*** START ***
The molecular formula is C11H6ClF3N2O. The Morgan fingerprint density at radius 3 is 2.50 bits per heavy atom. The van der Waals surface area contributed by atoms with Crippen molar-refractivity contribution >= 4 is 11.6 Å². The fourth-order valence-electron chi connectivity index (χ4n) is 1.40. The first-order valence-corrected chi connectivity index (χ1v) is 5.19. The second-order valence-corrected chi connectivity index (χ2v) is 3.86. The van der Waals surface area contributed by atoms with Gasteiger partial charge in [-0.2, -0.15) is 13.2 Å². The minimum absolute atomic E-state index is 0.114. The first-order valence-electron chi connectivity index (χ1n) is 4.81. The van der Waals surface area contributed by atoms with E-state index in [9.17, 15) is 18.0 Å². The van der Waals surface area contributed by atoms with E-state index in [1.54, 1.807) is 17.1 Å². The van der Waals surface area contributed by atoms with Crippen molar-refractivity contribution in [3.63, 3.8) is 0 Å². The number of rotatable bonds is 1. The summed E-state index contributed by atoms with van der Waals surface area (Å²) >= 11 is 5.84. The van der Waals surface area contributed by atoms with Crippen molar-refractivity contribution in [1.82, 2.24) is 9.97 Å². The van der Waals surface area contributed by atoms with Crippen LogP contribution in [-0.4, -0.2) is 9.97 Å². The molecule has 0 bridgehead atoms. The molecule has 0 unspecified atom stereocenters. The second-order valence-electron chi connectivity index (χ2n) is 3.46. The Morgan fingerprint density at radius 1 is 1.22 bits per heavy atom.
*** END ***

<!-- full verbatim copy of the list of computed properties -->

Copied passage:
The molecular formula is C11H6ClF3N2O. The Morgan fingerprint density at radius 3 is 2.50 bits per heavy atom. The van der Waals surface area contributed by atoms with Crippen molar-refractivity contribution >= 4 is 11.6 Å². The fourth-order valence-electron chi connectivity index (χ4n) is 1.40. The first-order valence-corrected chi connectivity index (χ1v) is 5.19. The second-order valence-corrected chi connectivity index (χ2v) is 3.86. The van der Waals surface area contributed by atoms with Gasteiger partial charge in [-0.2, -0.15) is 13.2 Å². The minimum absolute atomic E-state index is 0.114. The first-order valence-electron chi connectivity index (χ1n) is 4.81. The van der Waals surface area contributed by atoms with E-state index in [9.17, 15) is 18.0 Å². The van der Waals surface area contributed by atoms with E-state index in [1.54, 1.807) is 17.1 Å². The van der Waals surface area contributed by atoms with Crippen molar-refractivity contribution in [3.63, 3.8) is 0 Å². The number of rotatable bonds is 1. The summed E-state index contributed by atoms with van der Waals surface area (Å²) >= 11 is 5.84. The van der Waals surface area contributed by atoms with Crippen molar-refractivity contribution in [1.82, 2.24) is 9.97 Å². The van der Waals surface area contributed by atoms with Crippen LogP contribution in [-0.4, -0.2) is 9.97 Å². The molecule has 0 bridgehead atoms. The molecule has 0 unspecified atom stereocenters. The second-order valence-electron chi connectivity index (χ2n) is 3.46. The Morgan fingerprint density at radius 1 is 1.22 bits per heavy atom.